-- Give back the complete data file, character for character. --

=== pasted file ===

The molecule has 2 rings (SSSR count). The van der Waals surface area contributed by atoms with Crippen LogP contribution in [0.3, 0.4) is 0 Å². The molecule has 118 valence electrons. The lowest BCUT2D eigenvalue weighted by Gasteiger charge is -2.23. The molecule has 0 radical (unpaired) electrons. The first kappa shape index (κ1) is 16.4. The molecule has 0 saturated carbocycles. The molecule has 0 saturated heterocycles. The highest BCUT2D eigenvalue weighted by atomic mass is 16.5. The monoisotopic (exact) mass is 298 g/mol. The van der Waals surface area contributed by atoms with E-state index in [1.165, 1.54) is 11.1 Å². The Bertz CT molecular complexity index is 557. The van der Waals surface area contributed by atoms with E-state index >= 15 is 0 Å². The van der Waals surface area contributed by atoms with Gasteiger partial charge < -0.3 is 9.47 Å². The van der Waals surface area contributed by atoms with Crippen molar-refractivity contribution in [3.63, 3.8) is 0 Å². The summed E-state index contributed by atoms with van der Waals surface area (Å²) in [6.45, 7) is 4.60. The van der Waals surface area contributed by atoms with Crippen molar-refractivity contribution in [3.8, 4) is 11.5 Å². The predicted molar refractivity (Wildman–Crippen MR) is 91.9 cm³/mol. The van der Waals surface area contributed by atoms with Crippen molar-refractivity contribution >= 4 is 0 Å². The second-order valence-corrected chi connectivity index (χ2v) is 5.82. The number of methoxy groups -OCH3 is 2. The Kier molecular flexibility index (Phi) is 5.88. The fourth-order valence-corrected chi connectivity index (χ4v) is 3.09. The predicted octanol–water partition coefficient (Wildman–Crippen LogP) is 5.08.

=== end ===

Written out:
The molecule has 2 rings (SSSR count). The van der Waals surface area contributed by atoms with Crippen LogP contribution in [0.3, 0.4) is 0 Å². The molecule has 118 valence electrons. The lowest BCUT2D eigenvalue weighted by Gasteiger charge is -2.23. The molecule has 0 radical (unpaired) electrons. The first kappa shape index (κ1) is 16.4. The molecule has 0 saturated carbocycles. The molecule has 0 saturated heterocycles. The highest BCUT2D eigenvalue weighted by atomic mass is 16.5. The monoisotopic (exact) mass is 298 g/mol. The van der Waals surface area contributed by atoms with E-state index in [1.165, 1.54) is 11.1 Å². The Bertz CT molecular complexity index is 557. The van der Waals surface area contributed by atoms with E-state index >= 15 is 0 Å². The van der Waals surface area contributed by atoms with Gasteiger partial charge < -0.3 is 9.47 Å². The van der Waals surface area contributed by atoms with Crippen molar-refractivity contribution in [3.63, 3.8) is 0 Å². The summed E-state index contributed by atoms with van der Waals surface area (Å²) in [6.45, 7) is 4.60. The van der Waals surface area contributed by atoms with Crippen molar-refractivity contribution in [3.8, 4) is 11.5 Å². The predicted molar refractivity (Wildman–Crippen MR) is 91.9 cm³/mol. The van der Waals surface area contributed by atoms with Crippen molar-refractivity contribution >= 4 is 0 Å². The second-order valence-corrected chi connectivity index (χ2v) is 5.82. The number of methoxy groups -OCH3 is 2. The Kier molecular flexibility index (Phi) is 5.88. The fourth-order valence-corrected chi connectivity index (χ4v) is 3.09. The predicted octanol–water partition coefficient (Wildman–Crippen LogP) is 5.08.